EDIT: And the editor fucked up the quotes again, *sigh*

#5207756 LGPL ugliness and LZMA

Posted by TheChubu on 30 January 2015 - 03:44 PM

You also need to allow the user to be able to drop in a new version of the lib and the intention to be for it just to work with the new version. Usually this isn't technically possible without recompiling as open source authors don't really think with backwards binary compatibility in mind.
That's why the reverse engineering part is there, because if it a drop in replacement doesn't works, user needs to be able to reverse engineer the application to make it work. It doesn't demands of you to keep it compatible forever.

#5207751 LGPL ugliness and LZMA

Posted by TheChubu on 30 January 2015 - 03:21 PM

What's wrong with LGPL?

Technically the annoying part is that LGPL needs for you to allow the reverse engineering of your software for the purpose of switching the LGPL library. Now, how much reverse engineering would need to be considered "enough" for that? That's the tricky part. 


You'd need to architect your code so the boundaries between the LGPL lib and the rest of the application are well defined and publicly documented. Otherwise people can claim they were reverse engineering your application for replacing the LGPL lib with another version and they just happened to come across say, your super secret map generation code, or your DRM routines.


Now, I haven't come across these things happening and its not like crackers first check if there is any LGPL licenced software being used before cracking an application. So I'm not going to say its something you really need to worry about, just have it in mind.

#5207267 Some programmers actually hate OOP languages? WHAT?!

Posted by TheChubu on 28 January 2015 - 02:44 PM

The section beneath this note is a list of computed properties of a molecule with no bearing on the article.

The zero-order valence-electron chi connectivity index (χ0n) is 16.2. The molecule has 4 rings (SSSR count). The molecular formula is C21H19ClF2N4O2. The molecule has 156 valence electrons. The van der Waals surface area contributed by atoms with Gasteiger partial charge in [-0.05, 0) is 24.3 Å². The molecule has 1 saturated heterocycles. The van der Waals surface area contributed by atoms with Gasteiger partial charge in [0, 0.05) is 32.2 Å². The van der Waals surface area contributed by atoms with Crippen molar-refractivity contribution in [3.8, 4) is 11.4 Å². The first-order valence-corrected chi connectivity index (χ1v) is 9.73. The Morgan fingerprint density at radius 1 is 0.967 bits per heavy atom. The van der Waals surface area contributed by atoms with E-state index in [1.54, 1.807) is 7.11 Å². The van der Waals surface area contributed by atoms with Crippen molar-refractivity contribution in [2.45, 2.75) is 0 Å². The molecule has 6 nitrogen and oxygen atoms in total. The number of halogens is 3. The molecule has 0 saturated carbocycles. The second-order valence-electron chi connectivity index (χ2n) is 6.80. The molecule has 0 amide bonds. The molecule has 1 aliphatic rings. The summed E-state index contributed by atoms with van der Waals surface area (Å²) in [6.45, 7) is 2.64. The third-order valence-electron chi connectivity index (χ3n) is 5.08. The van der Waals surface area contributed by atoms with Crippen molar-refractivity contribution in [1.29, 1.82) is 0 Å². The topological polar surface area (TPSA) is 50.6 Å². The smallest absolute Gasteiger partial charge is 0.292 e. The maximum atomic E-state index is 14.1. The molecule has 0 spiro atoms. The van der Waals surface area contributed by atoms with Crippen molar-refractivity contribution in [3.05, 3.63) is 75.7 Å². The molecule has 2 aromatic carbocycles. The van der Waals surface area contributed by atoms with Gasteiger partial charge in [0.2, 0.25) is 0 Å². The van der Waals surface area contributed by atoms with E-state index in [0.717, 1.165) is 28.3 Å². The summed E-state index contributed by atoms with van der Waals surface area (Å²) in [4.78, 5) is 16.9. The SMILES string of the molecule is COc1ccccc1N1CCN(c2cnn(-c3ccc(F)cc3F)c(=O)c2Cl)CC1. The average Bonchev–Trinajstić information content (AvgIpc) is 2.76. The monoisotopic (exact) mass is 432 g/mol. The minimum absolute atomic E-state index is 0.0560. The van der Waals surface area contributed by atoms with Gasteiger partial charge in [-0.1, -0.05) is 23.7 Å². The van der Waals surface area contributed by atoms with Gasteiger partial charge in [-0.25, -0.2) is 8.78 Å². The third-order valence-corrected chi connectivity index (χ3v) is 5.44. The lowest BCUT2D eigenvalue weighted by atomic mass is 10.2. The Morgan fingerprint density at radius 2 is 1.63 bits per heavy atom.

in other words, many of the things people call "typical C++ bullshit" or "typical OOP bullshit" is actually "typical Java bullshit" that's been drug into C++ by recent grads or Java refuges who don't know how to write idiomatic C++ and so write idiomatic Java in C++ instead.
Now that might be just me but it sounds awfully like a "dey took our jibs!" reasoning there. Must be those filthy Java programmers, et cetera. Also you seem to assume colleges teach "idiomatic Java", I'm going to tell you they don't. They teach generic OO concepts, often badly, no matter the language they end up actually using. 


I'd say that the main reason few people write "idiomatic" C++ is because C++ is an impenetrable mess rather than other languages having obviously spoiled your programmers. Moreover, "idiomatic C++" that takes advantage of all the features of the language guarantees the codebase will become an impenetrable mess. There is no such thing as "idiomatic C++", you can get as idiomatic as the subset of features your project limits itself to allows you to, doing anything else ends up in madness and despair.


Also, turns out that many of your so called "idioms" of C++ are actually beneficial for Java and for any language. Avoid heap allocations, avoid virtual function calls*, branching has a cost, pointer indirection has a cost, and so on. I agree with exceptions there, they're just annoying, then again I'd say exceptions are a big thing on "enterprisey" software, regardless of the language.